Until its recent 2% dip, the stock market has been unusually high. Unusual in that stock prices for major and mid-sized companies have become super inflated in the wake of the COVID-19 pandemic, all while the economy is effectively in a recession. Businesses have either cut back on major functions, downsized on staff, or have closed altogether. Unemployment at one point was over 10% and only now lowered to around 8%, which is unheard of outside of economic depressions. According to the Bureau of Economic Analysis, the US GDP dropped by 32.9%. So how in the world did the Dow Jones and S&P break records in August?
Breaking its already high February record, the S&P 500 rose 0.2% to 3,389.78, the highest closing level in recent history, something Trump and other politicians took credit for. This came in the midst of quarantine when restrictions were at their very worst. Almost as if they were divorced from economic reality at the time. That is because they were.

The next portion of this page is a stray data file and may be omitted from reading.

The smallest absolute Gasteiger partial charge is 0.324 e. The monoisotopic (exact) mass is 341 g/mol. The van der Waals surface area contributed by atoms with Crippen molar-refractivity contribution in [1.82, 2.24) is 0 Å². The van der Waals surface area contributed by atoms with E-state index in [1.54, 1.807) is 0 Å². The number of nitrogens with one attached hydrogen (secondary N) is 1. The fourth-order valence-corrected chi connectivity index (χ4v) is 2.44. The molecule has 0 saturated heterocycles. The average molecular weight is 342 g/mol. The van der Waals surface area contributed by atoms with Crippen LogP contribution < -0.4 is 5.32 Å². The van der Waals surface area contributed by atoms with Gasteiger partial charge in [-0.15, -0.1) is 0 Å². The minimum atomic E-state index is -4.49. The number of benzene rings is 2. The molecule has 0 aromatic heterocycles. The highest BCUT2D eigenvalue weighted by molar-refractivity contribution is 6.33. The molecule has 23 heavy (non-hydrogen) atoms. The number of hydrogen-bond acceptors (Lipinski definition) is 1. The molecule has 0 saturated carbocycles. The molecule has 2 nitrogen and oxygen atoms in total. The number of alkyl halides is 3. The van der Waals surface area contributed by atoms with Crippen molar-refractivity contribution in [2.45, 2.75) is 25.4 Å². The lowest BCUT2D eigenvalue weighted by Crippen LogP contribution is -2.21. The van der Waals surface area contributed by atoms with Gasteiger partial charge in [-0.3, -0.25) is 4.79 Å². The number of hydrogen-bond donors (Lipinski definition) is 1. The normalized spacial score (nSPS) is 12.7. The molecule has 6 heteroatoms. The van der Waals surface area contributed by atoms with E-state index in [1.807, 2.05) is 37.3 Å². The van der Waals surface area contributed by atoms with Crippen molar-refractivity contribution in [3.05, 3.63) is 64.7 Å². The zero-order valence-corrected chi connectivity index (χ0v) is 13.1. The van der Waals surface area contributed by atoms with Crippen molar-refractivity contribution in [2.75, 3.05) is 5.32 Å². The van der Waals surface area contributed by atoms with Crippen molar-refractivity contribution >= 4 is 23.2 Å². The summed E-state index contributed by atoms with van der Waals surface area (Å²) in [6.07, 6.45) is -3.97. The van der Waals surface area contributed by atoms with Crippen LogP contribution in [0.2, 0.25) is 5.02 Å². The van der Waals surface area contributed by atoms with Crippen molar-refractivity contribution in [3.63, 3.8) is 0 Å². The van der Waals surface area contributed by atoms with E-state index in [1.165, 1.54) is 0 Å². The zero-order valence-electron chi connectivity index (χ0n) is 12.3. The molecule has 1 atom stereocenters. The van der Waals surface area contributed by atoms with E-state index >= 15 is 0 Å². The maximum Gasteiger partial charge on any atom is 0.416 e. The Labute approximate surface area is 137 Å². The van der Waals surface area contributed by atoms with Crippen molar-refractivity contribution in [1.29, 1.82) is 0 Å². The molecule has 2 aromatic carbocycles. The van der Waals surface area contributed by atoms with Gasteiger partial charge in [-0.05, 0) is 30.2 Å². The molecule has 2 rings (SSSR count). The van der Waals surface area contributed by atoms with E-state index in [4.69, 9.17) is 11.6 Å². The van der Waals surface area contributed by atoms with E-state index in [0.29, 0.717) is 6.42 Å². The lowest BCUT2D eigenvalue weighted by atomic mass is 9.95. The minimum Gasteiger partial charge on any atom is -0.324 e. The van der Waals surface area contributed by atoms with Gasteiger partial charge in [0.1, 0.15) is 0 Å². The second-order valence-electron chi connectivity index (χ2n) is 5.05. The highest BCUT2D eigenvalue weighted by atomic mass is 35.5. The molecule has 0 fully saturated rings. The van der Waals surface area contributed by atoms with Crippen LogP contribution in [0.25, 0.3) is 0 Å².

Many make the mistake of believing the stock market can be a good indicator of economic like unemployment or GDP; however, the DOW Jones and S&P are more of a prediction index. When investors expect or hope for good economic performance in the future, stock prices go up. That does not mean to imply that they are always right and infallible. Before the Great Depression, the stock market was at its peak, 381.17, this being a very high score at the time. That peak would only precede the most dramatic drop in United States history, proving once and or all that a stock index could never be trusted.
Therefore the next time you read a report that includes it in a diagnosis of the Economy’s health, just toss it.